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Discussion on: React Context API Made Simple – The practical guide (Updated)

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wkrueger profile image
Willian Krueger

Mindlessly using the context API without caring about the whole application re-rendering is fun.

Caring a bit about more selective re-renders - with the context API - is painful.

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jamesthomson profile image
James Thomson

This. I've been using React for the past 6 months or so to develop a hybrid app. Our team went with a hooks and context approach. We've found that Context API absolutely murders our component tree with re-renders. The whole idea of "use this so you can avoid prop drilling" gets completely thrown out as the only way to avoid unnecessary re-renders is to pass down props...

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wkrueger profile image
Willian Krueger

Yeah, I also came to that.

In the end I ended up adding redux just for a small portion of the app which rendered a big list.

Im not even a big fan of redux. The great thing about redux is react-redux which works out the selective rendering.

Writing yourself selective rendering is completely doable but maybe a daunting task. At that point the use of state management libraries is interesting since they have a lot of it figured out for you. The complexity of learning/using a state management lib pays of the complexity of writing yourself selective rendering.

Again, that doesnt mean that the state management lib has to be used in the entire applicationm, but at list in the sensitive parts.

PS: In angular contexts are dead simple. I miss viewProviders in react.

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jamesthomson profile image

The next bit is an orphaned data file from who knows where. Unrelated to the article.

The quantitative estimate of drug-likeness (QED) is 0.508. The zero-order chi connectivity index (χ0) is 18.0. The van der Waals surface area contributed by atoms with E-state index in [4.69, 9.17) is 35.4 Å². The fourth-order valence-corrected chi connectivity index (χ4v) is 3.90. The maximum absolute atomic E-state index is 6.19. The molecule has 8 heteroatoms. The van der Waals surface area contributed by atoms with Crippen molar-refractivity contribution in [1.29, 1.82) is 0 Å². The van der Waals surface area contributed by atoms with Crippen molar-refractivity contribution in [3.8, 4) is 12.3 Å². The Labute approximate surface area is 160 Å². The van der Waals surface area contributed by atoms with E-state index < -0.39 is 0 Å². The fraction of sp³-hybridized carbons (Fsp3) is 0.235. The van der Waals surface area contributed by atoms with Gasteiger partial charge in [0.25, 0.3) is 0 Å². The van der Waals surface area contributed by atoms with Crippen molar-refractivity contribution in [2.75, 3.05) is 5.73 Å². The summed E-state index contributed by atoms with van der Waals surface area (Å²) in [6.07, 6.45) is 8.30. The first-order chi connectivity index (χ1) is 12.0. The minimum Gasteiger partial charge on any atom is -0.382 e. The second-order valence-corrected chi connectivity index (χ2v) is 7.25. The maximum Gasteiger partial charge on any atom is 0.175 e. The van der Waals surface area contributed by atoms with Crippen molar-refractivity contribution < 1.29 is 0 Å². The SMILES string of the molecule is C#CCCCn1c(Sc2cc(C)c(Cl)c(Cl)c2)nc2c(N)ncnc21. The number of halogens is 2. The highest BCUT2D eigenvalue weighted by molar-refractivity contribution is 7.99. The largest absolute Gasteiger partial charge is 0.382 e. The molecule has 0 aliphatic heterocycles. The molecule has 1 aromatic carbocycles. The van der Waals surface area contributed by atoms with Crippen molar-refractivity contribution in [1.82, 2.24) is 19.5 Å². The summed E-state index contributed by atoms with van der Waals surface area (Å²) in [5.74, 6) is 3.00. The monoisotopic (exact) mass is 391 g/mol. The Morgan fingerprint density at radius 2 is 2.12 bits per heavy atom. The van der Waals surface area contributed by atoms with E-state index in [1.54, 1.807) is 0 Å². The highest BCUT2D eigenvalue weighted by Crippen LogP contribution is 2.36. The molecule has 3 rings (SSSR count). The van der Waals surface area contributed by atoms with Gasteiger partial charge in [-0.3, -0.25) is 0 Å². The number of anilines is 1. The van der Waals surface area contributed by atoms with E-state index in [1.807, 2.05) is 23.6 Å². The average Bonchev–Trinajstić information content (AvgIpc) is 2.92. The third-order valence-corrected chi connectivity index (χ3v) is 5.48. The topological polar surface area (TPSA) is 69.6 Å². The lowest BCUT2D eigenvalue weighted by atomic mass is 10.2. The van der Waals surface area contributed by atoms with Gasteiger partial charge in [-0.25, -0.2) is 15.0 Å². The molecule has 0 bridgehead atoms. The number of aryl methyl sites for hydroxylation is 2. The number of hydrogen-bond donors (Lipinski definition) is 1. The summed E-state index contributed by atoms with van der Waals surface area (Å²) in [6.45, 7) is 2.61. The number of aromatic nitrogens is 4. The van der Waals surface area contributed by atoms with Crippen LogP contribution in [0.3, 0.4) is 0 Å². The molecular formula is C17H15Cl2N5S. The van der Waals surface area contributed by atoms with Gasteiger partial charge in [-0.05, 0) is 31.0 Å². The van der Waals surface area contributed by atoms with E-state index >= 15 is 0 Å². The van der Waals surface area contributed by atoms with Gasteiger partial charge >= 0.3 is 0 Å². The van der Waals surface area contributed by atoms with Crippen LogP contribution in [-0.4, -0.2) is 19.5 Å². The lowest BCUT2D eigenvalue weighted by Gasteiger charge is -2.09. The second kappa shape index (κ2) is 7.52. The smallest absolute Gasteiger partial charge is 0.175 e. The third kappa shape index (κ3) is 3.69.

James Thomson

I don't have much experience with Angular (except AngularJS - shudder), but before this React project I used Vue for a few years with Vuex and never ran into such issues. Sure it required more wiring, but it was reliable and did exactly as state management should; give you the current state without any side effects.

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wkrueger profile image
Willian Krueger

I'd say selective rendering with contexts is painful bc a context will always rerender all of its consumers if the reference of the value passed to Provider changes (=== comparison).

So, for instance, passing an object built on every render will certainly trigger a mass re-render.

To fix this one has to break the data into multiple context providers.

If you inspect a redux application (with react dev tools) you may notice DOZENS of context consumers generated by the library wrapping an element.

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jamesthomson profile image
James Thomson

I'd say selective rendering with contexts is painful bc a context will always rerender all of its consumers if the reference of the value passed to Provider changes (=== comparison).

Exactly right. It's the side effects of something updating in a context and that waterfall effect that makes them so painful.

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ibaslogic profile image
Ibas Author

Hi Willian!

Appreciate your concern. I understand where you are coming from.

Yes, I pointed out that passing down prop when we have few layers of component in-between is best. And that is the case of the Todos app used in this tutorial.

But there are scenarios where the Context is better. In the case where many deeply nested components need access to global data.

The focus here is how we can use the context API to retrieve data in these "nested components".

Again, thanks man for pointing that out.